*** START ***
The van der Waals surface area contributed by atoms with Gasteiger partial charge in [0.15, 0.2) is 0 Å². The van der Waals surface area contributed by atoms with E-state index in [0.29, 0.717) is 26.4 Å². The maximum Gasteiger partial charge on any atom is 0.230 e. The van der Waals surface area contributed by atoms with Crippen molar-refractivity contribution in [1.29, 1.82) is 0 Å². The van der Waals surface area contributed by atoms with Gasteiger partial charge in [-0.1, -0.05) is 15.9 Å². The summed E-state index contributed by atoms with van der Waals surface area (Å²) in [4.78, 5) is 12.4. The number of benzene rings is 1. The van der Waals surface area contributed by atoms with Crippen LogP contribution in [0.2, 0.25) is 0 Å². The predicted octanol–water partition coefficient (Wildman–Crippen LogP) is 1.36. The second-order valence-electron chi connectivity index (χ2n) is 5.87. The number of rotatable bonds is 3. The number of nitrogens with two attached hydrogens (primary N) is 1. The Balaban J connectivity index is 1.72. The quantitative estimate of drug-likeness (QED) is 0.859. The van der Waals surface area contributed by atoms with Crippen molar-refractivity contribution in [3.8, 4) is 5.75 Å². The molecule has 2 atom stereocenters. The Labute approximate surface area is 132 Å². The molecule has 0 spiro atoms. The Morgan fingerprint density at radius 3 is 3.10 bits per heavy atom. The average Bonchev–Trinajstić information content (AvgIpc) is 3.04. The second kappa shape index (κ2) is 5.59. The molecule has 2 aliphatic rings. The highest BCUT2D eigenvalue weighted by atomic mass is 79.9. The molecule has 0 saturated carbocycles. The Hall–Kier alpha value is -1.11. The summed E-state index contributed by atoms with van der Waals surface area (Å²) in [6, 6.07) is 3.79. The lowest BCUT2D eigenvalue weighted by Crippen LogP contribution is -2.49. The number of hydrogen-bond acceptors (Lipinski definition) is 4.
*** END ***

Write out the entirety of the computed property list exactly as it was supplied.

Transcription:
The van der Waals surface area contributed by atoms with Gasteiger partial charge in [0.15, 0.2) is 0 Å². The van der Waals surface area contributed by atoms with E-state index in [0.29, 0.717) is 26.4 Å². The maximum Gasteiger partial charge on any atom is 0.230 e. The van der Waals surface area contributed by atoms with Crippen molar-refractivity contribution in [1.29, 1.82) is 0 Å². The van der Waals surface area contributed by atoms with Gasteiger partial charge in [-0.1, -0.05) is 15.9 Å². The summed E-state index contributed by atoms with van der Waals surface area (Å²) in [4.78, 5) is 12.4. The number of benzene rings is 1. The van der Waals surface area contributed by atoms with Crippen LogP contribution in [0.2, 0.25) is 0 Å². The predicted octanol–water partition coefficient (Wildman–Crippen LogP) is 1.36. The second-order valence-electron chi connectivity index (χ2n) is 5.87. The number of rotatable bonds is 3. The number of nitrogens with two attached hydrogens (primary N) is 1. The Balaban J connectivity index is 1.72. The quantitative estimate of drug-likeness (QED) is 0.859. The van der Waals surface area contributed by atoms with Crippen molar-refractivity contribution in [3.8, 4) is 5.75 Å². The molecule has 2 atom stereocenters. The Labute approximate surface area is 132 Å². The molecule has 0 spiro atoms. The Morgan fingerprint density at radius 3 is 3.10 bits per heavy atom. The average Bonchev–Trinajstić information content (AvgIpc) is 3.04. The second kappa shape index (κ2) is 5.59. The molecule has 2 aliphatic rings. The highest BCUT2D eigenvalue weighted by atomic mass is 79.9. The molecule has 0 saturated carbocycles. The Hall–Kier alpha value is -1.11. The summed E-state index contributed by atoms with van der Waals surface area (Å²) in [6, 6.07) is 3.79. The lowest BCUT2D eigenvalue weighted by Crippen LogP contribution is -2.49. The number of hydrogen-bond acceptors (Lipinski definition) is 4.